Comcast CEO Roberts makes the Top 15 on pay
While we were at The Cable Show last week, Comcast filed a documents with securities regulators detailing its 2008 executive compensation. The filing showed that Chief Executive Brian Roberts received $23.7 million in 2008 up from $20.8 million in 2007 but below his 2006 payout of $26 million.
Roberts, as the AP points out, has long been criticized by shareholders for the size of his pay package. His increase comes after Comcast shares fell some 7.6 percent in the calendar year 2008, but this outperformed most of the major market indexes, which fell between 30 to 45 percent last year.
In February Roberts and other executives agreed to forgo a pay rise in 2009 and cut back on personal benefits, including a previous agreement which had guaranteed the payment of his base salary and cash bonus to his heirs for up to five years after his death — a so called ‘golden coffin’ package.
According to Comcast’s compensation committee, Roberts and other top executives are compensated in line with other executives in similar sized companies both in the entertainment/media sector and beyond.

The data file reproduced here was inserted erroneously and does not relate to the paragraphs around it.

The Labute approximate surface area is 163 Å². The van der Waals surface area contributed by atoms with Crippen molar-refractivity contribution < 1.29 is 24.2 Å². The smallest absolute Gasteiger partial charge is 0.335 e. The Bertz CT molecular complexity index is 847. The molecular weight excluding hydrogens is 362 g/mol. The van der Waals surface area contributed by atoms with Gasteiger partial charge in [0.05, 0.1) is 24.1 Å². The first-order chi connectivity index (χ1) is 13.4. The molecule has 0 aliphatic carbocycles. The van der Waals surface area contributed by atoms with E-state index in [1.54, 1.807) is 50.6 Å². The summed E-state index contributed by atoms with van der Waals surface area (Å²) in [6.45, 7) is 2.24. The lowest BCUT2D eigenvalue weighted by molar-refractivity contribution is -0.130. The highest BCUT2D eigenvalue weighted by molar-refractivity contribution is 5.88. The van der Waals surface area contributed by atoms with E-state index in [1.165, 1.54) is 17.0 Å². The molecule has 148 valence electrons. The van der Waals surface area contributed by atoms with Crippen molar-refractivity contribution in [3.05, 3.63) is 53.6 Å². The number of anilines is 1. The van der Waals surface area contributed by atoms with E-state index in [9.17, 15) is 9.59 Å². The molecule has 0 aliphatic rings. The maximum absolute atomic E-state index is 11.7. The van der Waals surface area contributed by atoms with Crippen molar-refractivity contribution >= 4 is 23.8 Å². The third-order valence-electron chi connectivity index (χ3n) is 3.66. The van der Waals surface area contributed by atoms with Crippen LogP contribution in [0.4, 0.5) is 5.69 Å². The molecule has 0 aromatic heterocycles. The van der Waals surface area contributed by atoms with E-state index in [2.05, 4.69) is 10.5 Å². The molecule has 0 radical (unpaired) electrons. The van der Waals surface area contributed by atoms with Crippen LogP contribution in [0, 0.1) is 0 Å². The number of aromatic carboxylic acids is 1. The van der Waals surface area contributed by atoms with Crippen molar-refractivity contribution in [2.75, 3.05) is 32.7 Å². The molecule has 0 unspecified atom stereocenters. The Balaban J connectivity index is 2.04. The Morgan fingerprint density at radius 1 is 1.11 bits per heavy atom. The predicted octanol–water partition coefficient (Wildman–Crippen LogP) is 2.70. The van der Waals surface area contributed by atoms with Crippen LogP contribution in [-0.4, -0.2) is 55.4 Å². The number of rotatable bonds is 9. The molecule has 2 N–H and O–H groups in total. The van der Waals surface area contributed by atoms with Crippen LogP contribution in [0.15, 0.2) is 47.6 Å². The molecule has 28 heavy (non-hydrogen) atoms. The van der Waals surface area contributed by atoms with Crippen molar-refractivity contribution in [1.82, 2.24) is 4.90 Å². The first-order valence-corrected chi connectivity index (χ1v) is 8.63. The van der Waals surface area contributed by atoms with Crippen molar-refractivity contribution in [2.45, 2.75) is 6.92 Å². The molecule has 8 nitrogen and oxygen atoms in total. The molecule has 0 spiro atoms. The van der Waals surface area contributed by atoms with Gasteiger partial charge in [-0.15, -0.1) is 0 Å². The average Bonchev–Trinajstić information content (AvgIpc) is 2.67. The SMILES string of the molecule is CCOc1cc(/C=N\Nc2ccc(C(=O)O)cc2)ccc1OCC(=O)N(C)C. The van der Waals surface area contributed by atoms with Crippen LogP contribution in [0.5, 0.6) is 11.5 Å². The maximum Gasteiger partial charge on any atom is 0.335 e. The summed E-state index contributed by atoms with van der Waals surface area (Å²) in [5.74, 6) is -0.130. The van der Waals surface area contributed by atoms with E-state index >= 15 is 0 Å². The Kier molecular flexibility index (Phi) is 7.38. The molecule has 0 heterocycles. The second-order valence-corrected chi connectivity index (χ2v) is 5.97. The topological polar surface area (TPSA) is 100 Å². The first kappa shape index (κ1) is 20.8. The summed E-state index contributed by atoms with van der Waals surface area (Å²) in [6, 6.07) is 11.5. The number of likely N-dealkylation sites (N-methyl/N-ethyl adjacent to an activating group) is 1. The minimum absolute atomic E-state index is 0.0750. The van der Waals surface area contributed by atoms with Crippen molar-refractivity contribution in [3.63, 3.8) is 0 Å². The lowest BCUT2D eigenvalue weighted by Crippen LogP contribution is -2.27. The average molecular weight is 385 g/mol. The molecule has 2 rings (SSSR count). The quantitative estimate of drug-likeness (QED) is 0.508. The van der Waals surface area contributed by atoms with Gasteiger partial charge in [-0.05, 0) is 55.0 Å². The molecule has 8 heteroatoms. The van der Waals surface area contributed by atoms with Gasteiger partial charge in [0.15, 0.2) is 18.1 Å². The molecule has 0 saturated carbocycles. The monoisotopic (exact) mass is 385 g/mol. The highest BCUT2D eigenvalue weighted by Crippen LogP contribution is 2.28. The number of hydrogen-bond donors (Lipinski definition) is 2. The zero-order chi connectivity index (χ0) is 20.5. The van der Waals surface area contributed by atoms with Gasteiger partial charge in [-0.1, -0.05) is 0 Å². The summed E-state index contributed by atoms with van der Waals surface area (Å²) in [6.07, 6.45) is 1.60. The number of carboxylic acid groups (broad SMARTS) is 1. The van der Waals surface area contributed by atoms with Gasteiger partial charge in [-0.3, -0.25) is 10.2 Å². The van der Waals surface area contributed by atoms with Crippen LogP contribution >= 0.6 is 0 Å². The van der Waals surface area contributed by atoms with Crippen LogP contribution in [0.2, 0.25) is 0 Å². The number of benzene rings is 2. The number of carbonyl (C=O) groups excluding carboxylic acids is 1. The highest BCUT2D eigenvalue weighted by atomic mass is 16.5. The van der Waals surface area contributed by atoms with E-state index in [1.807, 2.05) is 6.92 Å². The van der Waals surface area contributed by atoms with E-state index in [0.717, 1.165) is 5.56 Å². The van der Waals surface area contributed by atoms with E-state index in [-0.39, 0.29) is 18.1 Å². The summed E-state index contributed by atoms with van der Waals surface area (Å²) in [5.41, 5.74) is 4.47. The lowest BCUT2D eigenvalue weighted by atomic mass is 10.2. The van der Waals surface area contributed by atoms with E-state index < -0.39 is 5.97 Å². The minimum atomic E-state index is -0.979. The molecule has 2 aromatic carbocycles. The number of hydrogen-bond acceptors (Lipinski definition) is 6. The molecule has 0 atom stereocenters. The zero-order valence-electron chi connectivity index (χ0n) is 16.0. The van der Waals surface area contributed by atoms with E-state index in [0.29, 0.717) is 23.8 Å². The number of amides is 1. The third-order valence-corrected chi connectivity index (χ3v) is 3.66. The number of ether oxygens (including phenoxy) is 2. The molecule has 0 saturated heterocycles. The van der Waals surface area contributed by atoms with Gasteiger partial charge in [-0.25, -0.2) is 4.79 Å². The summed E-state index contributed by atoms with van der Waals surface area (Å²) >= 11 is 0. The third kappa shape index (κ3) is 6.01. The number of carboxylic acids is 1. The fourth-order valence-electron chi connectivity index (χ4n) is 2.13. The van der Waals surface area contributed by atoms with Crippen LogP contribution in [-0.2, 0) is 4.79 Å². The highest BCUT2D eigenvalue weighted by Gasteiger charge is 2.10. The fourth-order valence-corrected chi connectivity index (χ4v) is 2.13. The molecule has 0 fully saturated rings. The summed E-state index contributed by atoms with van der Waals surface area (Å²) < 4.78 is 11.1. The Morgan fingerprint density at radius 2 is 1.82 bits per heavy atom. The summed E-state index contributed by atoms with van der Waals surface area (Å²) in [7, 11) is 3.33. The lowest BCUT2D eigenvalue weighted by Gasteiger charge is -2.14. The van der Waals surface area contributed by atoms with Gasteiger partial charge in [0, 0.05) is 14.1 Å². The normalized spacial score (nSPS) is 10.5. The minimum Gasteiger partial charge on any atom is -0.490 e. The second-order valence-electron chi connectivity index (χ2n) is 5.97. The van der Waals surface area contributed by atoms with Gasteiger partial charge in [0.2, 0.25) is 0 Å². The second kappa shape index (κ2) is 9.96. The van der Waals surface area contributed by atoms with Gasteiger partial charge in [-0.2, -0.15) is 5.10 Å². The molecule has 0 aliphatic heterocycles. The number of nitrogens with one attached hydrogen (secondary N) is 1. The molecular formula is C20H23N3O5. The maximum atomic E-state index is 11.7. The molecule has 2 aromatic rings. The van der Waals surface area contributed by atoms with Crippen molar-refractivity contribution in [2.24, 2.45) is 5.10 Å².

As Comcast filed on April 3rd, it was not included in the New York Times/Equilar Special Report on executive pay which ran in Sunday’s paper. The Times report was based on data reflecting pay for 200 chief executives that had filed their annual proxies by March 27 and whose companies had revenue of at least $6.3 billion.
Based on the Times’ chart of top earners, Roberts would have come in as the 13th highest paid chief executive — just below the newly appointed Motorola co-CEO Greg Brown ($24.2 million) and above Lockheed Martin chief Robert Stevens ($22.9 million).
In the entertainment/media sector Roberts came in third behind Walt Disney’s Bob Iger ($51.1 million) and News Corp chief Rupert Murdoch ($30.1 million). Motorola’s other co-CEO Sanjay Jha was at the top of the overall list with $104.4, mainly made up of stock options used to lure him to join the company last year from Qualcomm.
(Photo of Roberts/Reuters)